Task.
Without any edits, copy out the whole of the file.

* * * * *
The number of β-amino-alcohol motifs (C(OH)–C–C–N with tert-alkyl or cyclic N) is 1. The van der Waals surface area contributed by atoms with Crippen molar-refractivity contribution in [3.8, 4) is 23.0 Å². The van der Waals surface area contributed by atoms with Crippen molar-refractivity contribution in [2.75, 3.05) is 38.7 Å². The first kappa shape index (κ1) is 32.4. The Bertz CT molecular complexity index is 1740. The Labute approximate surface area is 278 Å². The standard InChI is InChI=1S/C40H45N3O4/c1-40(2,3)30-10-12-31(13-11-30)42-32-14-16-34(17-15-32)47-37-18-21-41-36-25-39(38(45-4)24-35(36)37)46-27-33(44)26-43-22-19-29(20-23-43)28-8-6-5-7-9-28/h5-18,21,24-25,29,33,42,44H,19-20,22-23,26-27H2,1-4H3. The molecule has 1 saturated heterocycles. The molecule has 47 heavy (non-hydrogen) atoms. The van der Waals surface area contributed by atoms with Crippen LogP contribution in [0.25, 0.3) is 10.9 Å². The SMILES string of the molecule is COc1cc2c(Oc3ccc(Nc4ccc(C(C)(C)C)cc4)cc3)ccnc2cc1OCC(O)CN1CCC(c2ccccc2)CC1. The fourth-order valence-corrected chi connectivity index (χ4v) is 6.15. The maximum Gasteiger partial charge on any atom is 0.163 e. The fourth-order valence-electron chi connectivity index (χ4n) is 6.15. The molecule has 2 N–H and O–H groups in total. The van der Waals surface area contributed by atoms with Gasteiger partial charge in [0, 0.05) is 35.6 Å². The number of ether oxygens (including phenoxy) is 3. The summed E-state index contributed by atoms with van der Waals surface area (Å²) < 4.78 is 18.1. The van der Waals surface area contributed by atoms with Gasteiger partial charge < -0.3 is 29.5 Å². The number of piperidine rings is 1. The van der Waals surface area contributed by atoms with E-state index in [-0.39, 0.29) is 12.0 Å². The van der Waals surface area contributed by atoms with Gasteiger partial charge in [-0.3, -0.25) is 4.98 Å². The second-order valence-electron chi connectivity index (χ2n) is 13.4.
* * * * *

The number of β-amino-alcohol motifs (C(OH)–C–C–N with tert-alkyl or cyclic N) is 1. The van der Waals surface area contributed by atoms with Crippen molar-refractivity contribution in [3.8, 4) is 23.0 Å². The van der Waals surface area contributed by atoms with Crippen molar-refractivity contribution in [2.75, 3.05) is 38.7 Å². The first kappa shape index (κ1) is 32.4. The Bertz CT molecular complexity index is 1740. The Labute approximate surface area is 278 Å². The standard InChI is InChI=1S/C40H45N3O4/c1-40(2,3)30-10-12-31(13-11-30)42-32-14-16-34(17-15-32)47-37-18-21-41-36-25-39(38(45-4)24-35(36)37)46-27-33(44)26-43-22-19-29(20-23-43)28-8-6-5-7-9-28/h5-18,21,24-25,29,33,42,44H,19-20,22-23,26-27H2,1-4H3. The molecule has 1 saturated heterocycles. The molecule has 47 heavy (non-hydrogen) atoms. The van der Waals surface area contributed by atoms with Crippen LogP contribution in [0.25, 0.3) is 10.9 Å². The SMILES string of the molecule is COc1cc2c(Oc3ccc(Nc4ccc(C(C)(C)C)cc4)cc3)ccnc2cc1OCC(O)CN1CCC(c2ccccc2)CC1. The fourth-order valence-corrected chi connectivity index (χ4v) is 6.15. The maximum Gasteiger partial charge on any atom is 0.163 e. The fourth-order valence-electron chi connectivity index (χ4n) is 6.15. The molecule has 2 N–H and O–H groups in total. The van der Waals surface area contributed by atoms with Gasteiger partial charge in [0, 0.05) is 35.6 Å². The number of ether oxygens (including phenoxy) is 3. The summed E-state index contributed by atoms with van der Waals surface area (Å²) < 4.78 is 18.1. The van der Waals surface area contributed by atoms with Gasteiger partial charge < -0.3 is 29.5 Å². The number of piperidine rings is 1. The van der Waals surface area contributed by atoms with E-state index in [-0.39, 0.29) is 12.0 Å². The van der Waals surface area contributed by atoms with Gasteiger partial charge in [-0.3, -0.25) is 4.98 Å². The second-order valence-electron chi connectivity index (χ2n) is 13.4.